|Table 2: The morphokinetic and cleavage cycle parameters of embryos displaying reverse cleavage at different cleavage cycles.|
Click here to view
3.3. Direct cleavage
Altered cleavage kinetics were also evident in embryos displaying direct cleavage when compared to their unaffected siblings. Firstly, direct cleavage embryos reached subsequent developmental milestones earlier than their unaffected siblings in the first cleavage cycle and the second cleavage cycle [Table 3]; this can be attributed to the additional daughter cell(s) generated during the division. Direct cleavage occurring in the first cleavage cycle led to significantly reduced (faster) time to reach the three cell through to eight cell stages (t2, t3, t4, t5, t6, and t7; P<0.001, P<0.001, P=0.001, P<0.001, P<0.001, and P=0.005, respectively) (t8, P=0.038) in comparison to their unaffected siblings. Similarly, embryos reached the five cell through to seven cell stages (t5 and t6, P<0.001 respectively; t7, P=0.026) significantly earlier following direct cleavage in the second cleavage cycle. However, there was no detectable increase in development when direct cleavage occurred in the third cleavage cycle. Secondly, CC2 and CC3 were significantly shortened at either the first cleavage cycle (CC2 and CC3, P<0.001, respectively) and the second cleavage cycle (CC3, P<0.001). Thirdly, S2 and S3 were prolonged in the first cleavage cycle (S2 and S3, P<0.001, respectively) and the second cleavage cycle (S3, P<0.001).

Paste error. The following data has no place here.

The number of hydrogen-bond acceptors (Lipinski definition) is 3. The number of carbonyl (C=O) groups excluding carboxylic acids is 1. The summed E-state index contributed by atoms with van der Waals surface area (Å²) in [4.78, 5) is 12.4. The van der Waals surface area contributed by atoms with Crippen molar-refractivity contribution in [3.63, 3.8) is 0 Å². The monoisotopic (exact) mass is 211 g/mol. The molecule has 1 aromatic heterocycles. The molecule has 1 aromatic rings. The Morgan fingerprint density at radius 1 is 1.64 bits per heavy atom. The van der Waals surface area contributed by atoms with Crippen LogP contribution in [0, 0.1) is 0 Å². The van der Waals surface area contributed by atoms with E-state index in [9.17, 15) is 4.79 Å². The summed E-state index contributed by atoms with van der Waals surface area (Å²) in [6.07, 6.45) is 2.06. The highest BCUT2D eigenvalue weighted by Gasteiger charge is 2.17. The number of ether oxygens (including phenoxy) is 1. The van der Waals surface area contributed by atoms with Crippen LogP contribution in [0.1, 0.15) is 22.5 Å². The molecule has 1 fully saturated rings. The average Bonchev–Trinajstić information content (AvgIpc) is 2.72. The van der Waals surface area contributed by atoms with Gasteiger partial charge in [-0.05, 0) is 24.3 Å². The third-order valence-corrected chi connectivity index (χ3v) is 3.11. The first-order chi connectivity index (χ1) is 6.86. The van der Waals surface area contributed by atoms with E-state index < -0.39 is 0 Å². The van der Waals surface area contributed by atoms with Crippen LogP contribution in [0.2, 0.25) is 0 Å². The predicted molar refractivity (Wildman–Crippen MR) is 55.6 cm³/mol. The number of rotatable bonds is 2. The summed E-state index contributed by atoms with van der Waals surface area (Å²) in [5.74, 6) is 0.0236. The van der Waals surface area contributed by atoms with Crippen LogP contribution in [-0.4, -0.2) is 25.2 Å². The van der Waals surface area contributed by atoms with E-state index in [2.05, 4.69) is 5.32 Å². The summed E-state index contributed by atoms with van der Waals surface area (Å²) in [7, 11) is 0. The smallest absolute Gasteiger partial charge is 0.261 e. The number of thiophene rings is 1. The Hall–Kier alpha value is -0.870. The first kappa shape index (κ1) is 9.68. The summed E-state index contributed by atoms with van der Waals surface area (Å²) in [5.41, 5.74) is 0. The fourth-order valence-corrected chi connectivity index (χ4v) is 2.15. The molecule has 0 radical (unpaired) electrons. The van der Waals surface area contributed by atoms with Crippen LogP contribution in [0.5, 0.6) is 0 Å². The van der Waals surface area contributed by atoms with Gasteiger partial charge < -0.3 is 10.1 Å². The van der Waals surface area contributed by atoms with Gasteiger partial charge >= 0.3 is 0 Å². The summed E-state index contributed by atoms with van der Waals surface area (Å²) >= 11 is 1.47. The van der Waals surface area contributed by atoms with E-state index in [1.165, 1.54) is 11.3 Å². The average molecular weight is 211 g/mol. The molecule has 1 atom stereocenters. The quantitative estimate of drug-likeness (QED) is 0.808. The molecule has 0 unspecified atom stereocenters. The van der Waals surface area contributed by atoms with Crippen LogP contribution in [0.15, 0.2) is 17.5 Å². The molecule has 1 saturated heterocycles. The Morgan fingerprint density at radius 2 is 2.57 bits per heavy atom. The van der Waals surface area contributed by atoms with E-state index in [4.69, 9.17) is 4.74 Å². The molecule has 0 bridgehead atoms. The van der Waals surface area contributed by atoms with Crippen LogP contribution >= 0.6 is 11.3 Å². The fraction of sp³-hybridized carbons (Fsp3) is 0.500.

|Table 3: The morphokinetic and cleavage cycle parameters of embryos displaying direct cleavage at different cleavage cycles.|
Click here to view